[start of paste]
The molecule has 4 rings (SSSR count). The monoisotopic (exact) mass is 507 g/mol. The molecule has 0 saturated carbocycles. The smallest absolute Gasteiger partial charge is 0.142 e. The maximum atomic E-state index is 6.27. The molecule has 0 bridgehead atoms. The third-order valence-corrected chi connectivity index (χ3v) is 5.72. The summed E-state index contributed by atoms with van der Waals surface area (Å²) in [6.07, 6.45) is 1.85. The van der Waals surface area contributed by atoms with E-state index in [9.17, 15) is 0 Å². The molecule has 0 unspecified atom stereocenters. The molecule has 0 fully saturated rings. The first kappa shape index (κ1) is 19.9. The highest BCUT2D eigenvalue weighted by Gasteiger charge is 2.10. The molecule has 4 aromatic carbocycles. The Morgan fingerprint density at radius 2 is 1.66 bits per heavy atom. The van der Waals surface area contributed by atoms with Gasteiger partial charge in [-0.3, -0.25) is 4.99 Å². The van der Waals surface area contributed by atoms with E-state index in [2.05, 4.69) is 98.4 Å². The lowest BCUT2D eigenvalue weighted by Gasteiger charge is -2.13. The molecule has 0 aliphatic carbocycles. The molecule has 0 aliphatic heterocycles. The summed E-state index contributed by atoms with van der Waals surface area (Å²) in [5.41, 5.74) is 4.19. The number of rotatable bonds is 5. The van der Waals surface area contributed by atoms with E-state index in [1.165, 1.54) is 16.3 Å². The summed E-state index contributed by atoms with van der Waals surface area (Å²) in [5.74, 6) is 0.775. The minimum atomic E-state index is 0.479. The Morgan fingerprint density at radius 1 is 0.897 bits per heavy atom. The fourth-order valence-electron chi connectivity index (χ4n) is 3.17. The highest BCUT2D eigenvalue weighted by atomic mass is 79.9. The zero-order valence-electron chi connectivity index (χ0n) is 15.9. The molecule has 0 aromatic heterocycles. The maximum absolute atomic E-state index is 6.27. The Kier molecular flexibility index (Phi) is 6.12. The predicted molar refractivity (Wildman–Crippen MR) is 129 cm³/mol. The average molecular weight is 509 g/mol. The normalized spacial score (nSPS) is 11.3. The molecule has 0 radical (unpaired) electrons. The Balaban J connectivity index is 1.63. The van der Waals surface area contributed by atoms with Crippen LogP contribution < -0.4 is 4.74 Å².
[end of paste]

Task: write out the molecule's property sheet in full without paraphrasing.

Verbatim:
The molecule has 4 rings (SSSR count). The monoisotopic (exact) mass is 507 g/mol. The molecule has 0 saturated carbocycles. The smallest absolute Gasteiger partial charge is 0.142 e. The maximum atomic E-state index is 6.27. The molecule has 0 bridgehead atoms. The third-order valence-corrected chi connectivity index (χ3v) is 5.72. The summed E-state index contributed by atoms with van der Waals surface area (Å²) in [6.07, 6.45) is 1.85. The van der Waals surface area contributed by atoms with E-state index in [9.17, 15) is 0 Å². The molecule has 0 unspecified atom stereocenters. The molecule has 0 fully saturated rings. The first kappa shape index (κ1) is 19.9. The highest BCUT2D eigenvalue weighted by Gasteiger charge is 2.10. The molecule has 4 aromatic carbocycles. The Morgan fingerprint density at radius 2 is 1.66 bits per heavy atom. The van der Waals surface area contributed by atoms with Gasteiger partial charge in [-0.3, -0.25) is 4.99 Å². The van der Waals surface area contributed by atoms with E-state index in [2.05, 4.69) is 98.4 Å². The lowest BCUT2D eigenvalue weighted by Gasteiger charge is -2.13. The molecule has 0 aliphatic carbocycles. The molecule has 0 aliphatic heterocycles. The summed E-state index contributed by atoms with van der Waals surface area (Å²) in [5.41, 5.74) is 4.19. The number of rotatable bonds is 5. The van der Waals surface area contributed by atoms with E-state index in [1.165, 1.54) is 16.3 Å². The summed E-state index contributed by atoms with van der Waals surface area (Å²) in [5.74, 6) is 0.775. The minimum atomic E-state index is 0.479. The Morgan fingerprint density at radius 1 is 0.897 bits per heavy atom. The fourth-order valence-electron chi connectivity index (χ4n) is 3.17. The highest BCUT2D eigenvalue weighted by atomic mass is 79.9. The zero-order valence-electron chi connectivity index (χ0n) is 15.9. The molecule has 0 aromatic heterocycles. The maximum absolute atomic E-state index is 6.27. The Kier molecular flexibility index (Phi) is 6.12. The predicted molar refractivity (Wildman–Crippen MR) is 129 cm³/mol. The average molecular weight is 509 g/mol. The normalized spacial score (nSPS) is 11.3. The molecule has 0 radical (unpaired) electrons. The Balaban J connectivity index is 1.63. The van der Waals surface area contributed by atoms with Crippen LogP contribution < -0.4 is 4.74 Å².